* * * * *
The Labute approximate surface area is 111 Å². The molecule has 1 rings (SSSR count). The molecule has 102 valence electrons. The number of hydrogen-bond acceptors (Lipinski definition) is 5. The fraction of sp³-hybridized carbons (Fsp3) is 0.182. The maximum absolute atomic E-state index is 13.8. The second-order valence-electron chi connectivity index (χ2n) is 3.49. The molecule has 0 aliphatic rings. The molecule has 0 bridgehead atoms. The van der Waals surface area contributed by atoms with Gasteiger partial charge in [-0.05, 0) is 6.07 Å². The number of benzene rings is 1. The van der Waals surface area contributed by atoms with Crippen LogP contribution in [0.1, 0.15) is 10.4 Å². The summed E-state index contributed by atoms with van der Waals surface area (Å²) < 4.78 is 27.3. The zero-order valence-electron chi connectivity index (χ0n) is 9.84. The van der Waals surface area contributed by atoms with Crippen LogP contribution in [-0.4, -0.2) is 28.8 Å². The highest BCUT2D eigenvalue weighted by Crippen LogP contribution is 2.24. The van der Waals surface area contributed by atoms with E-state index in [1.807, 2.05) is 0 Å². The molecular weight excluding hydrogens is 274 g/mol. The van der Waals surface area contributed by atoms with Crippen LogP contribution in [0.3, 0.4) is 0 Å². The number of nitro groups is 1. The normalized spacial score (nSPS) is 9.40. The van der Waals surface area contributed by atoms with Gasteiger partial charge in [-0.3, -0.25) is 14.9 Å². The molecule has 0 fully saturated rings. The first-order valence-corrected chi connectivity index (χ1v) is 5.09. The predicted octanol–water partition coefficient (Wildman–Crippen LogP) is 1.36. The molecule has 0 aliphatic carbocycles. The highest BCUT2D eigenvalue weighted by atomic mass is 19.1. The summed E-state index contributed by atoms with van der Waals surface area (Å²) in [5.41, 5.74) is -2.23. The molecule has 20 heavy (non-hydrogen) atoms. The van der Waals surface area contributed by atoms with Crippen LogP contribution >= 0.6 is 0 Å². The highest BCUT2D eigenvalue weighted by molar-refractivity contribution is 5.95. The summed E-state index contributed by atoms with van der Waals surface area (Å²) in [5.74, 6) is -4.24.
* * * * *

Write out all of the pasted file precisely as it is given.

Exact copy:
The Labute approximate surface area is 111 Å². The molecule has 1 rings (SSSR count). The molecule has 102 valence electrons. The number of hydrogen-bond acceptors (Lipinski definition) is 5. The fraction of sp³-hybridized carbons (Fsp3) is 0.182. The maximum absolute atomic E-state index is 13.8. The second-order valence-electron chi connectivity index (χ2n) is 3.49. The molecule has 0 aliphatic rings. The molecule has 0 bridgehead atoms. The van der Waals surface area contributed by atoms with Gasteiger partial charge in [-0.05, 0) is 6.07 Å². The number of benzene rings is 1. The van der Waals surface area contributed by atoms with Crippen LogP contribution in [0.1, 0.15) is 10.4 Å². The summed E-state index contributed by atoms with van der Waals surface area (Å²) < 4.78 is 27.3. The zero-order valence-electron chi connectivity index (χ0n) is 9.84. The van der Waals surface area contributed by atoms with Crippen LogP contribution in [-0.4, -0.2) is 28.8 Å². The highest BCUT2D eigenvalue weighted by Crippen LogP contribution is 2.24. The van der Waals surface area contributed by atoms with E-state index in [1.807, 2.05) is 0 Å². The molecular weight excluding hydrogens is 274 g/mol. The van der Waals surface area contributed by atoms with Crippen LogP contribution in [0.3, 0.4) is 0 Å². The number of nitro groups is 1. The normalized spacial score (nSPS) is 9.40. The van der Waals surface area contributed by atoms with Gasteiger partial charge in [-0.3, -0.25) is 14.9 Å². The molecule has 0 fully saturated rings. The first-order valence-corrected chi connectivity index (χ1v) is 5.09. The predicted octanol–water partition coefficient (Wildman–Crippen LogP) is 1.36. The molecule has 0 aliphatic carbocycles. The highest BCUT2D eigenvalue weighted by atomic mass is 19.1. The summed E-state index contributed by atoms with van der Waals surface area (Å²) in [5.41, 5.74) is -2.23. The molecule has 20 heavy (non-hydrogen) atoms. The van der Waals surface area contributed by atoms with Crippen LogP contribution >= 0.6 is 0 Å². The highest BCUT2D eigenvalue weighted by molar-refractivity contribution is 5.95. The summed E-state index contributed by atoms with van der Waals surface area (Å²) in [5.74, 6) is -4.24.